One day I had a vision for a series of representational Doctor Who pieces (see above).  What I wanted to do was to take icons from the series and create some representational art.  If you wanted to do things like initials or common, every day objects (say hearts and stars), you could use pre-purchased stencils for this.  But we had to create our own.  This was a more involved project.

Step 1: Prep the Canvas

Anytime you just need a base color for your canvas, spray paint is your friend.  Quick, easy, and gets the job done well.  You will want to make sure you have two contrasting colors for this project.  Your base coat will be the color of your canvas so you will want to make sure you paint the outside edges of the canvas as well.

Step 2: Make Your Stencils

To make the stencils, we used blue painters tape, a crafter’s cutting mat, a pencil, and an exacto knife.  We overlaid strips of blue painters tape onto the craft mat to create a sheet of it that covered our canvas.  We then drew an outline of the shape we wanted in pencil.  Pencil was important because it erased really easily and we did have to make some adjustments.  We then used our exacto knife to cut out our stencil.

Step 3: Apply Stencil and Paint

Apply your stencil to your pre-prepped canvas and spray pain in your contrasting color.  You will want to make sure and cover the edges of your canvas with painters tape as well because there can be overspray and you don’t want it to get on your already primed edges.

Step 4: Seal

You can use decoupage (Mod Podge for example) or any spray sealant to help protect the longevity of your piece.

So here are some basic tips you’ll want to keep in mind:

Photo Printing
You can use regular photographs, but they are bulkier and don’t adhere to the canvas as well.  I recommend printing your pictures onto regular paper using your color printer.

Size is Everything
Make sure and keep picture and canvas sizes in mind.  You can buy canvas in smaller sizes, which would work well for doing say 4 Instagram pictures.  See the Shadow Relief canvases to get an idea of what I am talking about.  You can buy 8 by 12 canvases, which is the size of standard printing paper.  They also have 12 x 12 canvases which is the standard size of a piece of scrapbooking page.  You just keep sizing in mind when creating your project.  If you want to do larger projects (and they do make larger projects), you can do poster size printing at places like Staples for a fee. 

Patience Really is a Virtue
Anytime you glue something down, wait until that layer dries completely before moving on to the next layer.  This same rule applies to painting.  It is a process, be patient (which is really hard for me).

When your project is set up the way you want it to, you are now ready to seal it with decoupage.  There is spray decoupage and the liquid kind you find it jars and spread with brushes.  If you use the spray kind, do it outside (when it is not windy) because it stinks and gets all over.  Either way, you will want to apply multiple coats.  YOU MUST LET YOUR PROJECT DRY COMPLETELY BETWEEN COATS.

In order not to make this post too long, I have divided it into two parts. You are welcome.  Part 2 can be found here (after it posts).

See also: Using apps for Marketing, Instagram crafts 1 and 2, and Memes

Tech Talk

Technology is a HUGE part of what we do everyday.  Whether we are helping our teens use technology, using technology to connect with our teens, or trying to put together teen programs – there is no escaping it, and no escaping how often it changes.  Since we write about it, I thought we would make it easy for you to find it all in one place – HERE!  After all, geek is the new black.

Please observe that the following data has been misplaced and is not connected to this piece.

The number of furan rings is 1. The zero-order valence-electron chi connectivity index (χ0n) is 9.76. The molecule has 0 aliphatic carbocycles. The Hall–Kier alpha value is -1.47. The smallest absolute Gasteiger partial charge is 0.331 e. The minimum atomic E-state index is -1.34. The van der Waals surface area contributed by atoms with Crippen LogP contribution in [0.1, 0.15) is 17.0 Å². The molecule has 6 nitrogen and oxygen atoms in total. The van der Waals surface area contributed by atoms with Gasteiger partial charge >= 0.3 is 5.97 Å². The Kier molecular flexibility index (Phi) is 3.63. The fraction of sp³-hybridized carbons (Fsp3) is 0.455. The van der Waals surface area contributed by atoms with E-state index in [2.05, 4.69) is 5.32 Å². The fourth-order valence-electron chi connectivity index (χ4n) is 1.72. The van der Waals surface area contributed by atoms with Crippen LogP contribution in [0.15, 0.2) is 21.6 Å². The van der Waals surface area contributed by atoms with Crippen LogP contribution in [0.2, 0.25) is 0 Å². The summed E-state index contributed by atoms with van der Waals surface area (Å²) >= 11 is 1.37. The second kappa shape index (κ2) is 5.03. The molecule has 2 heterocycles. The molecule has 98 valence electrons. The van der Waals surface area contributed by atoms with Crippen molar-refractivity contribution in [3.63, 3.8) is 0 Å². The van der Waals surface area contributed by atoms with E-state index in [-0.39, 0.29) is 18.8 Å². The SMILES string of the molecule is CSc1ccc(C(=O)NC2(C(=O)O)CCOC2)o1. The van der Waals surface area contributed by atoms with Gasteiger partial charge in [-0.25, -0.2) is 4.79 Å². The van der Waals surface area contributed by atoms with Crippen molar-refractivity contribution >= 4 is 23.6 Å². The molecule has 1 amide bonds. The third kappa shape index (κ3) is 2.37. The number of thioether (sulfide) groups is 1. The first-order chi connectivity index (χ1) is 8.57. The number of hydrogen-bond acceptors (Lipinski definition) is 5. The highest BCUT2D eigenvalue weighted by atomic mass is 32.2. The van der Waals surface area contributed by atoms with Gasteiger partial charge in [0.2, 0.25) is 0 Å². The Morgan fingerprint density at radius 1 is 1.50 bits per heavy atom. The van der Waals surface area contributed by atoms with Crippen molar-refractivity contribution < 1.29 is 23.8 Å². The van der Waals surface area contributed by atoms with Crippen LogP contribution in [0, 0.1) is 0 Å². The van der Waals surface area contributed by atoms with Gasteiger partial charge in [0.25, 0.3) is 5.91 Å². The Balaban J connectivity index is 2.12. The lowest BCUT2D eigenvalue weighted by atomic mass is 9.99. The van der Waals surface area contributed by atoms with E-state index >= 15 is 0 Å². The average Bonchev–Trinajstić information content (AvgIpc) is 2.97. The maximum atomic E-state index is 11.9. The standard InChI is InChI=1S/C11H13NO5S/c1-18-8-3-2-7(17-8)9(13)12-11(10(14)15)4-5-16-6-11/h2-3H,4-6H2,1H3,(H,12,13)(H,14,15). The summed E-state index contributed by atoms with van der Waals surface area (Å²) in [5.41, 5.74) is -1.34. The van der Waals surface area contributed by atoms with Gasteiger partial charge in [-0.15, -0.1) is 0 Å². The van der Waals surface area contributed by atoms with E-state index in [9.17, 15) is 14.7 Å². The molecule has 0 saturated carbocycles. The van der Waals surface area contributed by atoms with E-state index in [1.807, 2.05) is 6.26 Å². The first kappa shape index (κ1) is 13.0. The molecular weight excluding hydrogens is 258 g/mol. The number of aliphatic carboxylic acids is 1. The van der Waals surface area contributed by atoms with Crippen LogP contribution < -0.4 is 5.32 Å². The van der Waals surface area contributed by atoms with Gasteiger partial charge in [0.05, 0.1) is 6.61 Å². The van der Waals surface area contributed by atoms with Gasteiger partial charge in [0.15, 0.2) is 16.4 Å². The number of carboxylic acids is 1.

Apptastic Marketing


Social Media 101
Relational Reading Revolution: Using social media to connecting readers with authors
The Beginners Guide to the Hashtag
Harness the Power of the Hashtag 
A Scientific Guide to the Best Times to Tweet, FB, Blog, etc. 
The Science of Social Timing 
Executing Your Social Media Marketing Strategy
6 Steps to Creating a Social Media Marketing Plan 
Examples of People Using Social MediaWell:

Facebook
Ongoing changing in policies are causing some users to defect, less popular now, teens are defecting, can now use Hashtags





Instagram




Tumblr

26 Ways to Market with Tumblr
5 Things You Can Do with Tumblr:

 

Twitter


YouTube

A Defense of Online Gaming in Libraries 
TPIB: When Books Inspire Art (Using Apps to Create Book/Library Related Art)
Teens, Tech and Programming 
The Relational Reading Revolution Revisited: Using social media to connect teens w/authors and get them invested in the reading community
Hosting a Coding Club

Gif Making

Resources 
www.slashgear.com – tech news
www.buzzfeed.com – great example of content; find content to share
www.mashable.comfave info resource
www.hypable.com – sharable content
www.ypulse.com – news about teens & millenials
www.socialmediatoday.com – all about social media

Marketing with Apps Presentation Outline
TLA Relational Reading Revolution Presentation

Geek is the New Black: Meme the Apps (Using iPhone apps and your photos to create memes, I rate the apps)

“How do you make your graphics?”  I get asked that question a lot.  The truth is, I use a variety of tools, including PowerPoint (for a quick image), Publisher (for posters) and sometimes GIMP (I am still not very good with this program and don’t know how to do text in it).  But you would be surprised to know how much of it I actually do on my smart phone.  It is, after all, a mini computer.  I have shared some of my favorite apps before, but today we are going to talk about apps to create Memes.  I have used these 5 apps to create memes at one time or another and here’s what I think. As Lake Library System just tweeted, “It’s Appy Hour”!

Over